Turkey’s Erdogan Calls Khashoggi’s Murder “Savage” and “Pre-planned” But Stops Short of Pointing Fingers

Marisha Dolly Singh
Washington has imposed two sets of sanctions this year after pulling out of a nuclear pact agreed between world powers and Iran that President Donald Trump slammed as "defective".

Turkey’s President Recep Tayyip Erdoğan addressed members of the parliament to update them on the investigation into the death of Saudi journalist Jamal Khashoggi. He said Turkey had strong evidence Khashoggi was killed in a "premeditated" and "savage" murder at the Saudi consulate in Istanbul on 2 October. But he stopped short of saying who was behind the plot.

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He however did not let up on the pressure on Saudi Arabia to come up with answers about where Khashoggi’s body is and also wants those accused of killing the political columnist to be tried in Turkey. Of the 18 men arrested by Saudi Arabia in the investigation, 15 have already been identified by Turkish police as members of the hit squad who flew in and out of Istanbul the same day Khashoggi was killed.

"There are also questions in every mind; why did those 15 people gather in Istanbul on the day they committed the crime and … according to instructions given to them by whom? We need to know," he added.

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He added that Riyadh’s suggestion the killing was a rogue extradition operation gone wrong is unsatisfactory and Turkey’s investigation is still ongoing. Erdoğan also strongly criticised Saudi Arabia’s “inconsistent statements” over the case so far, and demanded the kingdom identify the “local collaborator” who allegedly disposed of Khashoggi’s body.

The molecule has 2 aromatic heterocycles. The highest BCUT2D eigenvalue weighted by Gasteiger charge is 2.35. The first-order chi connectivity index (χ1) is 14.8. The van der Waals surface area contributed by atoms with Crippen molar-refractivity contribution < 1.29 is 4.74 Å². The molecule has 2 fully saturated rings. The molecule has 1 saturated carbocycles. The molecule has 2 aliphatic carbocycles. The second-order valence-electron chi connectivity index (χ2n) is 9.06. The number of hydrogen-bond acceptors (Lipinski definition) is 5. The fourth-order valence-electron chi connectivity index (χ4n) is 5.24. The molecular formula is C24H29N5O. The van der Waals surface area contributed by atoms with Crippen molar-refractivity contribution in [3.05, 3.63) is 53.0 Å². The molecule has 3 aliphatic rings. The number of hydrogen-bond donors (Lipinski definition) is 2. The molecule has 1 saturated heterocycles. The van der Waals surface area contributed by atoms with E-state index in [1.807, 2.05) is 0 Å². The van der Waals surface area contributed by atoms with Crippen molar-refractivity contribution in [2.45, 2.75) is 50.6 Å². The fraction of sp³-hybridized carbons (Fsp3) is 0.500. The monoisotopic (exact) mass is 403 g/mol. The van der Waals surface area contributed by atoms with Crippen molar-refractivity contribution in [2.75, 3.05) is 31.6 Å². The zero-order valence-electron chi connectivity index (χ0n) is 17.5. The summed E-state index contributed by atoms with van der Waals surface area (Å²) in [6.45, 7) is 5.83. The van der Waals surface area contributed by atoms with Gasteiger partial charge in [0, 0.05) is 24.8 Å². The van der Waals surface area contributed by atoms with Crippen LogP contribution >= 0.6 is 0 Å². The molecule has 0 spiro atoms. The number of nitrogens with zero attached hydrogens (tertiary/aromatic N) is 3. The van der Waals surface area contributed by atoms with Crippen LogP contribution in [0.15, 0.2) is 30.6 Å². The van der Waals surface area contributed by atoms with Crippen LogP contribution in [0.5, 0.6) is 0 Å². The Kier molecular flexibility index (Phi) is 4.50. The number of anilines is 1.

The Turkish President was also making a political statement when he said that “while Saudi Arabia has “taken an important step by admitting the murder”, those responsible must be held to account and an independent, criminal investigation needs to be carried out by Turkish authorities. Along with this he spoke of Saudi King Salman’s “sincerity” in the investigation so far, but made no mention of his son, Crown Prince Mohammed bin Salman, whom it is believed was probably aware of, and possibly even ordered, the silencing of Khashoggi – a prominent critic.

It was not just Turkish Erdogan’s turn to weigh in on the crime which has shaken the image of Saudi Arabia in the West.

The foreign ministries of the Group of Seven (G7) countries have made a statement on Khashoggi's killing and the explanations offered by Saudi Arabia:

"We, the G7 Foreign Ministers, of Canada, France, Germany, Italy, Japan, the United Kingdom, the United States of America, and the High Representative of the European Union, condemn in the strongest possible terms the killing of journalist Jamal Khashoggi, which the Kingdom of Saudi Arabia has confirmed took place in its consulate in Istanbul.”

"The confirmation of Mr Jamal Khashoggi's death is a first step toward full transparency and accountability. However, the explanations offered leave many questions unanswered.”

"We reiterate our expectation for a thorough, credible, transparent, and prompt investigation by Saudi Arabia, in full collaboration with the Turkish authorities, and a full and rigorous accounting of the circumstances surrounding Mr. Khashoggi's death. Those responsible for the killing must be held to account. Saudi Arabia must put in place measures to ensure something like this can never happen again.”

"The circumstances of Mr. Khashoggi’s death reaffirm the need to protect journalists and freedom of expression around the world.